Batman’s been entertaining generations of comic-book readers, TV watchers and movie viewers. He’s been in tons of video games, too, but it’s only been until recently that the games have actually been good. Last year’s Batman: Arkham Asylum gave players a grim vision of the Dark Knight and his world, which got widely acclaimed as the best superhero game ever. This year’s Bat-game goes in a radically different direction, adapting the brighter and more comedic Batman: The Brave and the Bold show on Cartoon Network. The series riffs on the old Batman team-up comic, which paired the Caped Crusader up with various other heroes from the DC Universe. The Wii-exclusive title follows the same structure and lets two players fight crime in Gotham City and beyond. Adam Tierney–the designer at the WayForward dev studio that directed the game–answered some questions about Batman’s newest video game adventures.
What’s the secret origin of the WayForward development studio? Do you know what it was in your pitch or previous work that won you the B&B gig?
Unfortunately our company’s secret origin doesn’t involve slipping into a vat of toxic waste or being orphaned on an alien planet. WayForward was founded by Voldi Way (our President and “Tyrannical Overlord”) about 20 years ago. We began by creating CD-Rom games with an emphasis on educational entertainment. Then in 2002, we released Shantae on the GameBoy Color through Capcom. It was one of the best-received titles on that system, notable for its old-school gameplay sensibilities and beautiful character animation. Since then we’ve gone on to work on titles such as Contra 4, LIT, and A Boy and his Blob. No matter what the project, whether it’s licensed or original, we always place an emphasis on classic gameplay mechanics, challenging difficulty, impressive animation, and relatable characters.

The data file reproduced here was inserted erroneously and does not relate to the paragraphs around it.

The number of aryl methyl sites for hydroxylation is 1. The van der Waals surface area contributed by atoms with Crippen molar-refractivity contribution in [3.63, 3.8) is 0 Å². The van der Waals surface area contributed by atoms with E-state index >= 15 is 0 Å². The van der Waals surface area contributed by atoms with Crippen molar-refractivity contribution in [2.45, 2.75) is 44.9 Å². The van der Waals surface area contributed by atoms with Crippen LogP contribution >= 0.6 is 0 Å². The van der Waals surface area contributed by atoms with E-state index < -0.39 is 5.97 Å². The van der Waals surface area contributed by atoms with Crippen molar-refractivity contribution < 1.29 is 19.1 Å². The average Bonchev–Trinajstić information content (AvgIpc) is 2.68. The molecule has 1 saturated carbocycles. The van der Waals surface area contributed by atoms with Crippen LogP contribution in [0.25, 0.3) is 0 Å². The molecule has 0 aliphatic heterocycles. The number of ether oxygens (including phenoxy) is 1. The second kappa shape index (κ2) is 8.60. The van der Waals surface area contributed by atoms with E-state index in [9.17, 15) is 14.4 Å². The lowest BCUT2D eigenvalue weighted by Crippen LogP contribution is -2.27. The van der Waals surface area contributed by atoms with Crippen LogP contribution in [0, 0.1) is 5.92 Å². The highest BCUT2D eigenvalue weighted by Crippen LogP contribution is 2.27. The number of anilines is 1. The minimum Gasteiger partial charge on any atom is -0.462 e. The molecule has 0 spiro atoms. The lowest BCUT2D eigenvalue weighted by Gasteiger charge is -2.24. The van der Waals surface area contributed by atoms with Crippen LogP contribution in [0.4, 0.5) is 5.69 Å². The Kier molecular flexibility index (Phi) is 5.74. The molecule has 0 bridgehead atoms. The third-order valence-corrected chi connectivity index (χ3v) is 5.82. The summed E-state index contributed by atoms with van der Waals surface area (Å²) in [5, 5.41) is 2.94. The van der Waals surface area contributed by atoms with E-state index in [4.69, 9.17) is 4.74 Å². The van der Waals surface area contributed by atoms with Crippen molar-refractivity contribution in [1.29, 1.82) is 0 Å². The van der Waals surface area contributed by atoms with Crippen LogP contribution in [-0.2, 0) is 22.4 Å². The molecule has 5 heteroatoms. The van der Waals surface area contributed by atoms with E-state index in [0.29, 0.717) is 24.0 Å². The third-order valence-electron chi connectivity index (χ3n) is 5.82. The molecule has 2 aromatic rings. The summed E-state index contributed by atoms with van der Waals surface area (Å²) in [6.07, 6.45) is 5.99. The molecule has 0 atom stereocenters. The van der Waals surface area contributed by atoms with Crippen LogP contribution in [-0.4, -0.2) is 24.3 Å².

Batman: The Brave and the Bold the Videogame was right up our alley, because the TV cartoon focused on these same core elements. Our pitch to Warner Bros. Interactive Entertainment highlighted that gamers would be able to “play the cartoon.” We didn’t want this to feel like a typical videogame adaptation. We wanted the player to feel as if they were directly controlling the TV program they tuned into each week. Warner Bros. Interactive Entertainment liked the approach, and after a few documents, demos, and presentations, we landed the gig for both the Wii and Nintendo DS games.
I love the running dialogue between Batman, Robin and the other heroes during gameplay. What made you guys have banter between the playable characters?
It just goes back to the idea of translating the show to game form, rather than adapting it. The game is broken into four brand new “game episodes,” each with the same structure as an episode of the cartoon. We didn’t want to fall into the usual pattern of chatty cutscene, followed by silent gameplay. So instead, we have the story constantly unfolding during the gameplay, just as it does in the TV show. Batman and his playable partner (who differs in each episode) banter back and forth for comedy, but they also make observations and decisions that drive the story. This gives the player the impression that they’re actually piloting the characters from the show, rather than navigating around a bland avatar.